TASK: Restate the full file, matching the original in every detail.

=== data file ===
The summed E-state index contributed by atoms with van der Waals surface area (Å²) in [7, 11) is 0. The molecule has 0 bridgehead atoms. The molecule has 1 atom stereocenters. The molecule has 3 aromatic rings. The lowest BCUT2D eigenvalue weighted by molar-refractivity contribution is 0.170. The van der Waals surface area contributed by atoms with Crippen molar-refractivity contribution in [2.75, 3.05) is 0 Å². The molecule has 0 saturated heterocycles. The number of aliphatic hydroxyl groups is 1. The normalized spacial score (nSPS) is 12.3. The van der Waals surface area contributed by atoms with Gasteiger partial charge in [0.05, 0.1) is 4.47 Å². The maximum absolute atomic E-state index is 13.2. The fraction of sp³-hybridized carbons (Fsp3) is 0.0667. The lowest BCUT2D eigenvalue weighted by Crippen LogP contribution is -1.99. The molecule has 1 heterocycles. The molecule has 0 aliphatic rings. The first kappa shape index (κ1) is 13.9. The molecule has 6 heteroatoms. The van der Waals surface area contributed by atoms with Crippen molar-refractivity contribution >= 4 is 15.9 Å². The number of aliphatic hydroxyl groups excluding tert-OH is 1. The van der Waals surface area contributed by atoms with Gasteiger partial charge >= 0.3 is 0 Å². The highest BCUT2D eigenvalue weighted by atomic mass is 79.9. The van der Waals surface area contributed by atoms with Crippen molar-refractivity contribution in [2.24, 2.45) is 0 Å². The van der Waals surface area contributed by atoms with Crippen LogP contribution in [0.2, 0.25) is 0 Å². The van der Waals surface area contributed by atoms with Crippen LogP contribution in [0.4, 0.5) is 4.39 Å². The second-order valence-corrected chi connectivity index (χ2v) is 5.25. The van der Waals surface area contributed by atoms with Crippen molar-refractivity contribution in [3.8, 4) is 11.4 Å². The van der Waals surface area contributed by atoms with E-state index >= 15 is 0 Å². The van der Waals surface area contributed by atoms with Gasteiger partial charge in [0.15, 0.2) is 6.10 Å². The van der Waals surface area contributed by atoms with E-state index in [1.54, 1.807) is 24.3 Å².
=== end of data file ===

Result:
The summed E-state index contributed by atoms with van der Waals surface area (Å²) in [7, 11) is 0. The molecule has 0 bridgehead atoms. The molecule has 1 atom stereocenters. The molecule has 3 aromatic rings. The lowest BCUT2D eigenvalue weighted by molar-refractivity contribution is 0.170. The van der Waals surface area contributed by atoms with Crippen molar-refractivity contribution in [2.75, 3.05) is 0 Å². The molecule has 0 saturated heterocycles. The number of aliphatic hydroxyl groups is 1. The normalized spacial score (nSPS) is 12.3. The van der Waals surface area contributed by atoms with Gasteiger partial charge in [0.05, 0.1) is 4.47 Å². The maximum absolute atomic E-state index is 13.2. The fraction of sp³-hybridized carbons (Fsp3) is 0.0667. The lowest BCUT2D eigenvalue weighted by Crippen LogP contribution is -1.99. The molecule has 1 heterocycles. The molecule has 0 aliphatic rings. The first kappa shape index (κ1) is 13.9. The molecule has 6 heteroatoms. The van der Waals surface area contributed by atoms with Crippen molar-refractivity contribution >= 4 is 15.9 Å². The number of aliphatic hydroxyl groups excluding tert-OH is 1. The van der Waals surface area contributed by atoms with Gasteiger partial charge >= 0.3 is 0 Å². The highest BCUT2D eigenvalue weighted by atomic mass is 79.9. The van der Waals surface area contributed by atoms with Crippen molar-refractivity contribution in [2.24, 2.45) is 0 Å². The van der Waals surface area contributed by atoms with Crippen LogP contribution in [0.2, 0.25) is 0 Å². The van der Waals surface area contributed by atoms with Crippen LogP contribution in [0.4, 0.5) is 4.39 Å². The second-order valence-corrected chi connectivity index (χ2v) is 5.25. The van der Waals surface area contributed by atoms with Crippen molar-refractivity contribution in [3.8, 4) is 11.4 Å². The van der Waals surface area contributed by atoms with E-state index >= 15 is 0 Å². The van der Waals surface area contributed by atoms with Gasteiger partial charge in [0.15, 0.2) is 6.10 Å². The van der Waals surface area contributed by atoms with E-state index in [1.54, 1.807) is 24.3 Å².